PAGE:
Chronic pain is considered to be pain that lasts for more than three months (or six, depending on the source consulted), regardless of whether it occurs on an oscillating or continuous basis. There is usually no cure, but there are treatments that can help control it, including medication, physiotherapy, psychotherapy, acupuncture, electrical stimulation, and surgery. But the therapeutic option will depend in each case on the origin of the pain, the type, its intensity, and the response to treatment.
Medications for chronic pain
As far as the use of medication (analgesia) is concerned, the treatment of chronic pain has long been based on the so-called analgesic ladder, established in 1984 by the World Health Organization. The concept is still in force, although the model has undergone different modifications and proposals for change, based on the idea that the best medicine is not always the most potent, the one best suited to the characteristics of each patient.
It has even been proposed to add a further step, especially in the more advanced stages. In any case, it will be up to the physician in each case to determine, with reference to accumulated clinical experience, which is the most appropriate treatment.
The idea of the analgesic ladder, however, is simple. It is a ladder of three steps, the first being the lightest and the third the most severe. The first rung of this ladder corresponds to the best-known anti-inflammatory, such as ibuprofen or diclofenac, as well as Cox-2 inhibitors. The latter is particularly indicated in the treatment of chronic pain as they do not damage the gastric mucosa, although the others can be administered together with a gastric protector.
You move up to the next step when these drugs stop working and no longer relieve pain even if you increase the dose. Weak systemic opioids, such as tramadol, codeine, and hydrocodone, are then used. Beyond that, in the third step, are the strong opioids, such as morphine, fentanyl, and methadone. When these are no longer effective orally, they can be administered by injection into the spinal cord or, as a last resort, by means of an infusion pump (palliative care).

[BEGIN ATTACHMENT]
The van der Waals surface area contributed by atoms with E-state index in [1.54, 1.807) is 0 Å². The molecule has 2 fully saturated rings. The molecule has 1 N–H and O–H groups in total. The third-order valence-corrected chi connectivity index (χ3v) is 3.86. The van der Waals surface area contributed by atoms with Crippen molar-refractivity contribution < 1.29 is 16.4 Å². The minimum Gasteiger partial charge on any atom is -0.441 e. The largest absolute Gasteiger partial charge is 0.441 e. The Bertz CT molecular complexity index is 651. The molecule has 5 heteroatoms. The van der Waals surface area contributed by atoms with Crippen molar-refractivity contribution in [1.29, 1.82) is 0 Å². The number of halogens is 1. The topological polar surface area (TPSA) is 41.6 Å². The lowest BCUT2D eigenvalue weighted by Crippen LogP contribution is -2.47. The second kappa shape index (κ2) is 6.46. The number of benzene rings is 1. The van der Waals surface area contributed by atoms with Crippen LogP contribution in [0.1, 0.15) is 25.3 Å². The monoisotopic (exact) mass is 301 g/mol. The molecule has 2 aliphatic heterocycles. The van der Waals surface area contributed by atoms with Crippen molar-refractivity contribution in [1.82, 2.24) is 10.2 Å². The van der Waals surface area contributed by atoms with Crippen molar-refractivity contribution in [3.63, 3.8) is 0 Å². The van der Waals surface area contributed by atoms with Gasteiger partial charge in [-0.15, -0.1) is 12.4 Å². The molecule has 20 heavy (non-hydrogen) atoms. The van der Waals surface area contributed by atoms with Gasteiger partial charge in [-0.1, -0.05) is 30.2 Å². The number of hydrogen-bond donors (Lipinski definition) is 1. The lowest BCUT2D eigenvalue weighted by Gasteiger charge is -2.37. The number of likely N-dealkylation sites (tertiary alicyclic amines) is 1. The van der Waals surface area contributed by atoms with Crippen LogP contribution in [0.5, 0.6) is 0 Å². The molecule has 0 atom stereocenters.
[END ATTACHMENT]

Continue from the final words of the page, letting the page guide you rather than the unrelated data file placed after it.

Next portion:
However, it should be borne in mind that at any of the three stages, the response to these drugs can be improved by using other drugs aimed at treating other symptoms likely to intensify pain: antidepressants, anticonvulsants, anxiolytics, corticosteroids, steroids, muscle relaxants, etc.
Complementary treatments for chronic pain
It should be noted that the treatment of chronic pain should not be limited to the use of analgesic drugs, but that there are other complementary therapies that can be used and that can even be applied following the concept of the analgesic ladder. The first level includes the modification of pain-causing behaviors (specific physical activity, stress, etc.), electrostimulation therapy (TENS), physiotherapy (rehabilitation), acupuncture, and electroacupuncture.
At the second level, complementary therapies can be the application of cold and/or heat, neurolysis (destruction of a nerve by injection of alcohol), or nerve blocking, either by pricking or burning.
At the third level, an electrode can be surgically introduced into the medulla in order to apply direct electrostimulation to the medulla. A surgical nerve block can also be used. For more information, visit Trendy Damsels, where they discuss various subjects such as chronic pain.
In any case, there are currently pain units in hospitals that specialize in the classification and treatment of chronic and acute pain, from a multidisciplinary perspective.